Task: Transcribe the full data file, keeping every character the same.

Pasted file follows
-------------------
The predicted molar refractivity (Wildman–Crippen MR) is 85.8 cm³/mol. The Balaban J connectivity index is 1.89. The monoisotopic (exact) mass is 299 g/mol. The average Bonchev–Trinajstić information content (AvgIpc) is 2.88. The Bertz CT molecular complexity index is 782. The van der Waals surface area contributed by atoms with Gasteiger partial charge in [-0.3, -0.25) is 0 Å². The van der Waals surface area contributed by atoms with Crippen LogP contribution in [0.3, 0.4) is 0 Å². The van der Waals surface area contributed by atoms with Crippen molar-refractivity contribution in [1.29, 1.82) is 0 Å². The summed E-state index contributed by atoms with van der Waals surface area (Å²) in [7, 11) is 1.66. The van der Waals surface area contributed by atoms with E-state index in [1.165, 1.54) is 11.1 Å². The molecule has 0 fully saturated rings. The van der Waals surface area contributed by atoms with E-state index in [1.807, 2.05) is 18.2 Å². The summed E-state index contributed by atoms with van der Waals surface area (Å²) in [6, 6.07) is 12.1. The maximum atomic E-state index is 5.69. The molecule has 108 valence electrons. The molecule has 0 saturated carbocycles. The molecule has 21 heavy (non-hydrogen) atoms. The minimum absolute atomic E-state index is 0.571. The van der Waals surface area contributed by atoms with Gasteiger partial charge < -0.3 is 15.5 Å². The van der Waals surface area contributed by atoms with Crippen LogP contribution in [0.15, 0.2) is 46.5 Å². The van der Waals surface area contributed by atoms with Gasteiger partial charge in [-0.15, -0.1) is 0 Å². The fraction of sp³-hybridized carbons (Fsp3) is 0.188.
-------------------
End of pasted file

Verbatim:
The predicted molar refractivity (Wildman–Crippen MR) is 85.8 cm³/mol. The Balaban J connectivity index is 1.89. The monoisotopic (exact) mass is 299 g/mol. The average Bonchev–Trinajstić information content (AvgIpc) is 2.88. The Bertz CT molecular complexity index is 782. The van der Waals surface area contributed by atoms with Gasteiger partial charge in [-0.3, -0.25) is 0 Å². The van der Waals surface area contributed by atoms with Crippen LogP contribution in [0.3, 0.4) is 0 Å². The van der Waals surface area contributed by atoms with Crippen molar-refractivity contribution in [1.29, 1.82) is 0 Å². The summed E-state index contributed by atoms with van der Waals surface area (Å²) in [7, 11) is 1.66. The van der Waals surface area contributed by atoms with E-state index in [1.165, 1.54) is 11.1 Å². The molecule has 0 fully saturated rings. The van der Waals surface area contributed by atoms with E-state index in [1.807, 2.05) is 18.2 Å². The summed E-state index contributed by atoms with van der Waals surface area (Å²) in [6, 6.07) is 12.1. The maximum atomic E-state index is 5.69. The molecule has 108 valence electrons. The molecule has 0 saturated carbocycles. The molecule has 21 heavy (non-hydrogen) atoms. The minimum absolute atomic E-state index is 0.571. The van der Waals surface area contributed by atoms with Gasteiger partial charge < -0.3 is 15.5 Å². The van der Waals surface area contributed by atoms with Crippen LogP contribution in [0.15, 0.2) is 46.5 Å². The van der Waals surface area contributed by atoms with Gasteiger partial charge in [-0.15, -0.1) is 0 Å². The fraction of sp³-hybridized carbons (Fsp3) is 0.188.